Opposition between Art and Reality in Shakespeare's The Tempest

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Opposition between Art and Reality in The Tempest

The Tempest is a self-reflexive play that explores the boundaries of art and reality. Shakespeare's island is a realm controlled by the artist figure; where the fabulous, the ideal and the imaginative are presented as both illusory and palpable, and where the audience is held in an indeterminate state, a "strange repose". The juxtaposition of the world of art with political and social realities explored by representative characters is the central contrast of the play, and is foregrounded by the use of non-verbal techniques. These techniques allow the audience to appreciate the art that facilitates the spectacle they watch, as well as understand that the ideal remains an
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Additionally, Stephano, Trincullo and even Caliban have their own political plot - to murder Prospero. These subplots of usurpation are presented in a mimetic style and their sheer number has the effect of giving The Tempest its characteristic density and brevity. Brought about by Prospero's art, the storm is the first non-verbal technique to which the audience is exposed; giving us the opportunity to understand the way in which the characters of the play are archetypes who are representative of their society.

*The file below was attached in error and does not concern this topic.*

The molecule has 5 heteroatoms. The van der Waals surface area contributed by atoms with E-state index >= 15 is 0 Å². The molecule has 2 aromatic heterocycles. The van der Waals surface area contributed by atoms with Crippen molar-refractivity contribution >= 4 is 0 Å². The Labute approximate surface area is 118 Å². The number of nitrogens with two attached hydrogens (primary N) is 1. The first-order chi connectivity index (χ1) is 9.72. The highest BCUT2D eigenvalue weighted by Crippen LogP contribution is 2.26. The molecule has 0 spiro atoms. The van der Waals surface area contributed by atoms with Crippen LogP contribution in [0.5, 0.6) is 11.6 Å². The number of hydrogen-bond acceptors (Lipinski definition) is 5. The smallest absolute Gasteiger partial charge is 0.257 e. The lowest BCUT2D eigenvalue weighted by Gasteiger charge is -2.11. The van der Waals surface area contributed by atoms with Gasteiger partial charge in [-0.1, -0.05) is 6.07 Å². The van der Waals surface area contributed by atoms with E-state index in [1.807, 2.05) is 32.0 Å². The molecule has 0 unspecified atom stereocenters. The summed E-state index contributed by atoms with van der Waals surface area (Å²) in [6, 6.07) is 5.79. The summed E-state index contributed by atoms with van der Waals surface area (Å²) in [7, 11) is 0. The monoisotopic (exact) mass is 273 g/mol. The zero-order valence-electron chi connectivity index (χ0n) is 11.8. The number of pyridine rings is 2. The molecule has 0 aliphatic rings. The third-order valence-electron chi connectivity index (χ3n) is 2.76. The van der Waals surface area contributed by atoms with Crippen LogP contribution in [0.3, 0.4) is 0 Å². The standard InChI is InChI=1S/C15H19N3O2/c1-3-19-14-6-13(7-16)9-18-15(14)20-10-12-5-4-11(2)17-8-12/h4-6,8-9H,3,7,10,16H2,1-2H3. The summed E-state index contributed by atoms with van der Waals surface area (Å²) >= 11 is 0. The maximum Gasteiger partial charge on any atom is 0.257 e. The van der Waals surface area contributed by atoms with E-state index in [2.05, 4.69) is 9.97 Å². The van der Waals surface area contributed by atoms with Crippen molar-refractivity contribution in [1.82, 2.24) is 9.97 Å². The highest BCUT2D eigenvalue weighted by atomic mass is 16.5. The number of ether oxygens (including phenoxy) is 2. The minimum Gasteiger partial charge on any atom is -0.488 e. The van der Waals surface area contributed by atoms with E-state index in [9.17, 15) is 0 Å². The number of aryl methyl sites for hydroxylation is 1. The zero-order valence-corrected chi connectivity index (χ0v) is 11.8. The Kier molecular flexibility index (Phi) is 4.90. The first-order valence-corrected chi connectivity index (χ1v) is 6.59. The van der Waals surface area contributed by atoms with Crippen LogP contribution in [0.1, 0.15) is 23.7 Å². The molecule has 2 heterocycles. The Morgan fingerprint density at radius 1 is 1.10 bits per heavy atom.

The initial reactions of the characters when arriving on the island are important representations of the ideologies they have carried with them from their society. Ferdinand scarcely notices his surroundings, absorbed instead by the sight of Miranda. Antonio is morose and cynical, remarking that it is as if the island "'twere perfumed by a fen" and has everything "save means to live". The most interesting reaction is from Gonzalo, whose comic vision of an impractical but ideal commonwealth "t' excel the Golden Age" is the first utopian dream in the play, with clear similarities to Thomas More's utopia. His view of the island setting as idyllic and full of promise is given credibility by madrigals, short lyrics dealing with aspects of pastoral life, which present images of pastoral beauty. The most famous madrigal, "Where the bee sucks, there
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